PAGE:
Chilling job market warms gubernatorial campaignby Laura McCallum, Minnesota Public Radio
Minnesota's "red hot" job market got a major chill last month. The state lost 12,700 jobs from August to September, the third-largest monthly job loss in more than 50 years. State officials say the numbers could be a temporary blip after a strong period of job growth. But they may not help Gov. Tim Pawlenty's campaign. Two months ago, the governor said the state's job market was "on fire."
St. Paul, Minn. — Officials with the state Department of Employment and Economic Development say losing 12,700 jobs in a month is cause for concern. It's only happened two other times since the state began keeping records. The only other times a monthly job loss surpassed 13,000 was in the middle of a recession, back in 2001 and in 1982. DEED Acting Commissioner Ward Einess said during a conference call with reporters that a one-month snapshot may not indicate a larger trend, especially given what's happened over the last year.
"You can't latch on to any one month, and you look over the long haul, the last 12 months, we still have 57,000 jobs created, I think every industry sector is up over the year, we're outperforming the nation still in our growth rate," he said
Over the past year, Minnesota's job growth was 2.1 percent, compared to the national rate of 1.3 percent. The state's top labor market analyst, Steve Hine, says the U.S. economy has weakened considerably, and that affects Minnesota.
"A lot of the same factors that would contribute to the national situation are going to play out in the state too; things like high energy prices and high interest rates, and I guess maybe quite recently, a little bit more heightened anxiety on the geo-political front."
Hine says the state typically sees a seasonal decline in jobs in September. The government sector had the greatest loss of 5,500 jobs, two-thirds of those in education. Other sectors that lost jobs include education and health services, manufacturing and transportation. The numbers are preliminary, based on surveys of employers, and will be adjusted next month. State officials say they could be revised downward, but that won't erase an estimated job loss of nearly 13,000.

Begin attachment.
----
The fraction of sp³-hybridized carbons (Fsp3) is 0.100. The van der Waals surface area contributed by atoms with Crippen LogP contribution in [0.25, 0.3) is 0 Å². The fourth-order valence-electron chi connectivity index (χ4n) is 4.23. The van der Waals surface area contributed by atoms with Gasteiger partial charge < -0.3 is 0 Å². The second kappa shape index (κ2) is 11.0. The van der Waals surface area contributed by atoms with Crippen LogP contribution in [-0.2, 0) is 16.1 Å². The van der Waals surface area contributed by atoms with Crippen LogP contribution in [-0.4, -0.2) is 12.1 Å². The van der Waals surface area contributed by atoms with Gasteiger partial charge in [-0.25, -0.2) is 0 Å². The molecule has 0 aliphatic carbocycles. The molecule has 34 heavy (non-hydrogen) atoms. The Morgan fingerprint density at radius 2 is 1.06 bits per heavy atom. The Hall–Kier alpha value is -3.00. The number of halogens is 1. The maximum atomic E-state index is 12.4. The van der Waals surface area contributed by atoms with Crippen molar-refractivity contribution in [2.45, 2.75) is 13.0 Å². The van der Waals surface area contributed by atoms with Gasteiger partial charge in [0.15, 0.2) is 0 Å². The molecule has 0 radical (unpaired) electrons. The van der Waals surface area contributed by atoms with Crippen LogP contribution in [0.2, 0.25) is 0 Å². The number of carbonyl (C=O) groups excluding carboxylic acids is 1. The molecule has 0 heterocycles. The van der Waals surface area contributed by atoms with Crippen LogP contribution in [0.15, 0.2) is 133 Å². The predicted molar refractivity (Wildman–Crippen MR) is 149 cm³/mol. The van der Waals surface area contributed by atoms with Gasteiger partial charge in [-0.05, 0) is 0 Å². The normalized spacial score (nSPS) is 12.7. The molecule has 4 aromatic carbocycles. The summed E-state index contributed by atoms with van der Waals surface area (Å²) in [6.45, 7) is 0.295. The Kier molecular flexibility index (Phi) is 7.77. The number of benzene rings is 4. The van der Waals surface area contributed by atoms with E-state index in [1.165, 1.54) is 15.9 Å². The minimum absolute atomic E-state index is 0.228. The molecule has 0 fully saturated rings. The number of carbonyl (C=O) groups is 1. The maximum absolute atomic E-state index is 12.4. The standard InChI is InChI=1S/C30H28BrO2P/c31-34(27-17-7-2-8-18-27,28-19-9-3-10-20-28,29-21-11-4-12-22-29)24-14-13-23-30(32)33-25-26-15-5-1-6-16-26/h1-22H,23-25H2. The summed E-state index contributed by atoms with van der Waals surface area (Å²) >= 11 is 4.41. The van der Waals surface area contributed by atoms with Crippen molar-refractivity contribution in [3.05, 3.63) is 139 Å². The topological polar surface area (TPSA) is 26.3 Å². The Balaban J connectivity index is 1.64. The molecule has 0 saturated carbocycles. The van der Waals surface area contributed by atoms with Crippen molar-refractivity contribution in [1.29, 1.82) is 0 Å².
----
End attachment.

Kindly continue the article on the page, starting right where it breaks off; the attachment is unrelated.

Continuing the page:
The new numbers could add fuel to the race for governor, since Republican Gov. Tim Pawlenty touted this summer's job gains in his re-election campaign. His DFL opponent, attorney general Mike Hatch, says the numbers raise concerns about the state of Minnesota's economy.
"Hopefully it's a blip, although August we lost jobs as well," according to Hatch. "The concern has got to be when you get a real hit like this that it doesn't continue. We do know for instance, we had some plant closings up north with Ainsworth in Bemidji, Grand Rapids and Cook - that was about 500 jobs, there's probably about 500 logging jobs that are affected, there's trucking jobs."
Both Hatch and the Independence Party's Peter Hutchinson say the governor shouldn't take the blame when job numbers plunge, or the credit when jobs are booming. Hutchinson says the problem for Pawlenty is that the governor already held two news conferences to tout the good job numbers.
"This is a credibility thing. He's been going around banging the drum on this thing he can't control, and now the thing he can't control has come around to bite him in the butt and he's just going to have to live with it," Hutchinson said.
A statement from Pawlenty's campaign tried to emphasize the positive aspects of the latest job numbers. Spokesman Brian McClung notes that Minnesota continues to have one of the lowest unemployment rates in the nation, and posted job gains in 13 of the last 15 months.
DEED Commissioner Ward Einess also pointed out that construction jobs remained steady, and several sectors saw job growth, including professional and business services. The state's labor force also grew by 11,300 people, the largest gain so far this year. That suggests Minnesotans feel more optimistic about the job market. But it also contributed to a slight increase in Minnesota's unemployment rate, which was 3.8 percent.
- All Things Considered, 10/17/2006, 5:20 p.m.